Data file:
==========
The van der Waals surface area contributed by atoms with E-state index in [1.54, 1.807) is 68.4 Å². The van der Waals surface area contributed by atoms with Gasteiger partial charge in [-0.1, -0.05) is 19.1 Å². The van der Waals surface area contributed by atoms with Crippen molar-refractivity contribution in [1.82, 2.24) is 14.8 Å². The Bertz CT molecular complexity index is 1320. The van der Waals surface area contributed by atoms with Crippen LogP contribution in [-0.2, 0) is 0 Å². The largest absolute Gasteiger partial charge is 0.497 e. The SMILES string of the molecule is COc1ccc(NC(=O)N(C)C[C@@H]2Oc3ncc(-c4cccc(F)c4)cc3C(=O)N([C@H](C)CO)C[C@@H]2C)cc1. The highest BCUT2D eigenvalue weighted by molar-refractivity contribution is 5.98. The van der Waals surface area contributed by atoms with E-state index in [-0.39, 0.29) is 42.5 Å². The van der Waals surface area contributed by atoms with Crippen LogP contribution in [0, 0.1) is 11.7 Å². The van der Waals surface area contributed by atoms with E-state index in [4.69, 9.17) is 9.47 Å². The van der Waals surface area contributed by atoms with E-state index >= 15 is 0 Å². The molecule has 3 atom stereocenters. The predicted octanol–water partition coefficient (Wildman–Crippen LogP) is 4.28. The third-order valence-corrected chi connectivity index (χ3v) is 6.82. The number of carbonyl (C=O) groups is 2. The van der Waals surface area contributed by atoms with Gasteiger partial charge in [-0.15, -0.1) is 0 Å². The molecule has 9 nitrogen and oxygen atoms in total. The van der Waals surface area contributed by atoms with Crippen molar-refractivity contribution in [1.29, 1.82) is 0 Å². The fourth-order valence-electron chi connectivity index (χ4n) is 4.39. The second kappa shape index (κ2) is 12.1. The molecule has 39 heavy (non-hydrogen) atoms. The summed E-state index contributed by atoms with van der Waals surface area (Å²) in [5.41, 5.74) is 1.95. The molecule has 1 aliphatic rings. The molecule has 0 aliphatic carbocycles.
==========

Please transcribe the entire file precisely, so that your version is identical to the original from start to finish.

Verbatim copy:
The van der Waals surface area contributed by atoms with E-state index in [1.54, 1.807) is 68.4 Å². The van der Waals surface area contributed by atoms with Gasteiger partial charge in [-0.1, -0.05) is 19.1 Å². The van der Waals surface area contributed by atoms with Crippen molar-refractivity contribution in [1.82, 2.24) is 14.8 Å². The Bertz CT molecular complexity index is 1320. The van der Waals surface area contributed by atoms with Crippen LogP contribution in [-0.2, 0) is 0 Å². The largest absolute Gasteiger partial charge is 0.497 e. The SMILES string of the molecule is COc1ccc(NC(=O)N(C)C[C@@H]2Oc3ncc(-c4cccc(F)c4)cc3C(=O)N([C@H](C)CO)C[C@@H]2C)cc1. The highest BCUT2D eigenvalue weighted by molar-refractivity contribution is 5.98. The van der Waals surface area contributed by atoms with E-state index in [-0.39, 0.29) is 42.5 Å². The van der Waals surface area contributed by atoms with Crippen LogP contribution in [0, 0.1) is 11.7 Å². The van der Waals surface area contributed by atoms with E-state index in [4.69, 9.17) is 9.47 Å². The van der Waals surface area contributed by atoms with E-state index >= 15 is 0 Å². The molecule has 3 atom stereocenters. The predicted octanol–water partition coefficient (Wildman–Crippen LogP) is 4.28. The third-order valence-corrected chi connectivity index (χ3v) is 6.82. The number of carbonyl (C=O) groups is 2. The van der Waals surface area contributed by atoms with Gasteiger partial charge in [-0.15, -0.1) is 0 Å². The molecule has 9 nitrogen and oxygen atoms in total. The van der Waals surface area contributed by atoms with Crippen molar-refractivity contribution in [1.29, 1.82) is 0 Å². The fourth-order valence-electron chi connectivity index (χ4n) is 4.39. The second kappa shape index (κ2) is 12.1. The molecule has 39 heavy (non-hydrogen) atoms. The summed E-state index contributed by atoms with van der Waals surface area (Å²) in [5.41, 5.74) is 1.95. The molecule has 1 aliphatic rings. The molecule has 0 aliphatic carbocycles.